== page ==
As one example of thousands of RPG’s executive assessment procedures: a final slate of five SVP HR candidates was determined by management. Each was assessed by RPG with reports on each individual, suggested follow-up questions and comparison contrast of all five. As is often the case RPG found that all five were highly qualified; that said, one individual was clearly the weakest in terms of experience, another was a poor fit with the culture, and among the other three there were two top contenders with strong but very different styles. In discussions with the CEO and his top staff we suggested the one that most clearly fit their needs and lead to success in the position.
Development of a Management Training Program for Chinese Managers
A North American/China aviation joint venture asked RPG to visit their plant in China to help develop training programs with a western philosophy and approach that would be accepted by the Chinese and able to be implemented in their culture. Previously the North America HR team had made an attempt at the program creation but were unsuccessful. RPG found that the management team-while mostly western educated and fluent in English-had a difficult time grasping ‘obvious’ concepts such as delegation, which in western management were considered assumed. With RPG’s design, guidance, and training, the program was ultimately implemented with success.
Improving Effectiveness at a Medical Clinic
A medical clinic had difficulties with inefficiencies, bickering among the staff, prima donna doctors and marked communication problems among the two doctor owners. In a series of interviews and observations with staff and doctors RPG found people who were underutilized, areas in which patient information was not being communicated and the locus of problems that were impeding communication among the owners. RPG showed the owners that a few alterations to their communication and management, e.g., taking a hard line in some key areas, restructure of staffing and some simple but rigorous policies and procedures all of which was used by the owners with immediate effects.
We supported the company where a Caucasian man claimed that he was part Indian and that his African American boss was discriminating against him because he was Indian. We supported an individual who had been fired for sexual harassment. We supported an individual who was injured in a company event. We are objective, know our strengths and limitations and are not upset at being challenged.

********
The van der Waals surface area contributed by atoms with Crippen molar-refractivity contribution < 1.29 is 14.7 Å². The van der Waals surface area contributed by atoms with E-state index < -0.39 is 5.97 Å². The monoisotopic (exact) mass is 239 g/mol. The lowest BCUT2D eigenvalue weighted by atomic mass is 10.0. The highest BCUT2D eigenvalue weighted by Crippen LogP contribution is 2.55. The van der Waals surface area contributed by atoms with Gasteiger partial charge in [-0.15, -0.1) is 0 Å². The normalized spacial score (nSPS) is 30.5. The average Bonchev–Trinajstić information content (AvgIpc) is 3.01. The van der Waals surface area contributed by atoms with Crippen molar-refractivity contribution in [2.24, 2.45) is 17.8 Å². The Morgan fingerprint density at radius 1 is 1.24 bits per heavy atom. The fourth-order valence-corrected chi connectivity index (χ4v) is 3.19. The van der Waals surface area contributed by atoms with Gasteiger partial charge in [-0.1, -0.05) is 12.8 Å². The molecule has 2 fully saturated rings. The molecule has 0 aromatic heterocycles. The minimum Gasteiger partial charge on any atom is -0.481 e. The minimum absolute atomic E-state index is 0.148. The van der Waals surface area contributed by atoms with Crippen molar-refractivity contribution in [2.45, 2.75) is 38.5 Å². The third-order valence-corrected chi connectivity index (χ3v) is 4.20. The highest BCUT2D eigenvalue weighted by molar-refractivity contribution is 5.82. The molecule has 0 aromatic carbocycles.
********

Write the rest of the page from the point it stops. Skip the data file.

A national retail consulting firm had two VPs both of whom had been identified as key talent and both of whom were not being accepted among other key players and external partners as well as was needed. Both were assessed and subsequently coached for most of the year. In one case it became clear that one VP, while talented and good with people in some areas had basic irreconcilable trust issues with management that ultimately led to an amicable departure. The second VP was good at what he did but was not ‘selling’ his ideas and projected an unintentionally negative tone. Through coaching, he developed rapidly and grew into a larger role.
Facilitating Executive Communication
A large construction company was owned and managed by four brothers. Individually good performers they had difficulty in communicating among themselves as a team. Sometimes they simply did not communicate and at other times their anger made the meetings counterproductive. We worked with them biweekly over the course of a year and helped them achieve some key changes.
Worked with a department in a public sector hospital organization to help them with communication training. As is our usual approach we visited with members of the department individually and confidentially. While there were systemic issues there were also personal likes and dislikes – some extreme. By looking at the department overall and individually we were able to tailor a program that had both general communication suggestions as well as some very targeted suggestions.
Worked with the Accounting and Finance department in a large manufacturing company. We visited with individuals within the department. We found some systemic issues and also found one individual who was a very divisive element. We were able to tailor the course to their needs and made suggestions to make the problem individual more of an individual contributor.
Understanding Corporate Culture
After working with retail client for a few years in more and more areas RPG felt confidence in an understanding of corporate culture. To further improve effectiveness we asked the CEO to draw up a list of key culture factors, RPG did so independently and working with the CEO refined many factors to six key aspects of corporate culture with concrete examples of each. Too often companies espouse culture that contains abstract terms such as ‘excellence’ with no concrete examples – the list we helped develop was much more concrete. E.g. one key aspect of culture was ‘Deep Dive’ and was defined as “A willingness to understand our business at a store level, visiting stores, talking to shop personnel looking at product layout and always staying focused at that level. We do not have a Headquarters we have a Store Support Center.” RPG uses this list in assessing candidates, which has dropped turnover and increased teamwork.
Summer 2011 Newsletter